Traditional guitar gear is analog, which means its signals are continuous. If you were to look at a graph of an analog signal, it would look like an unbroken, curving line. Analog gear preserves this signal. An analog amplifier is hardwired to take a signal, boost it and process it. But analog gear is limited to what the physical connections can do. One type of amplifier is always going to sound different from another. The components and methods used by manufacturers vary, sometimes model by model.
By converting the analog signal to digital and playing with that signal in a virtual amplifier, you open up many more options. There are many sound processing apps for the iPhone that let you mimic the sound you'd get from various real-world analog equipment. Sometimes it's almost indistinguishable from a physical setup.
With the right software, you can take a digital signal and make it sound like practically anything. You're not even limited to the standard effects you'd get with analog gear. But there are downsides too.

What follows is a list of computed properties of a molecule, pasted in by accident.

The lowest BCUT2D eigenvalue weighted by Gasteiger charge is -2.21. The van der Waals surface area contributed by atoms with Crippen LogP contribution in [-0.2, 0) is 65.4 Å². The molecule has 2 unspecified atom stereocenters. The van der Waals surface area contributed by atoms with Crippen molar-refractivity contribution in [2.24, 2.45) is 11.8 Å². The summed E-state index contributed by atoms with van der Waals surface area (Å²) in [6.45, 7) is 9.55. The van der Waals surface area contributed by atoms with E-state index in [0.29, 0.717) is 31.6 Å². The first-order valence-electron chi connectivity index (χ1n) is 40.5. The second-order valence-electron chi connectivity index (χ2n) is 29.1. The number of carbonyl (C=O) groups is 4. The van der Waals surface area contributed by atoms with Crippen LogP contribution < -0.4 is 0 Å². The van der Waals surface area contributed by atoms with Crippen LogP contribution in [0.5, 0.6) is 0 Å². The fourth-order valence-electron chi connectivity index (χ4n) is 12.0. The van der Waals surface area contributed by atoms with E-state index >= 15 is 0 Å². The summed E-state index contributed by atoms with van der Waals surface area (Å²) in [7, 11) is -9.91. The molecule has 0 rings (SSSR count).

Digital amplifiers may not reproduce all sounds faithfully. You may feel as if some effects or tones are missing something or aren't quite right. There's also a psychological element at play -- sometimes a physical amplifier may feel like a better choice simply because you're familiar with it.
Another potential problem with iPhone amp kits is that some can introduce noise to your signal. You may get a hissing noise on top of your high ends. Or you may notice that some signals don't seem to come through cleanly. Most of the amplifier kits for iPhones have features to reduce noise either by introducing an option in the software side or -- as is the case with the AmpKit LiNK -- providing a powered peripheral that can pre-process a signal before it goes to your phone.
With the output jacks on these kits, you can send a processed signal out to another device like headphones or even a sound system or mixer board. That means you could potentially leave behind all those bulky gear boxes and just bring your iPhone with you to your next gig – assuming they'll have the amplification you need. As the technology improves, we may see a transition away from traditional analog gear. Some artists will probably hold on to their analog gear as long as they can and protest the transition. But then, electric guitars once faced derision and skepticism too, and look where they are today!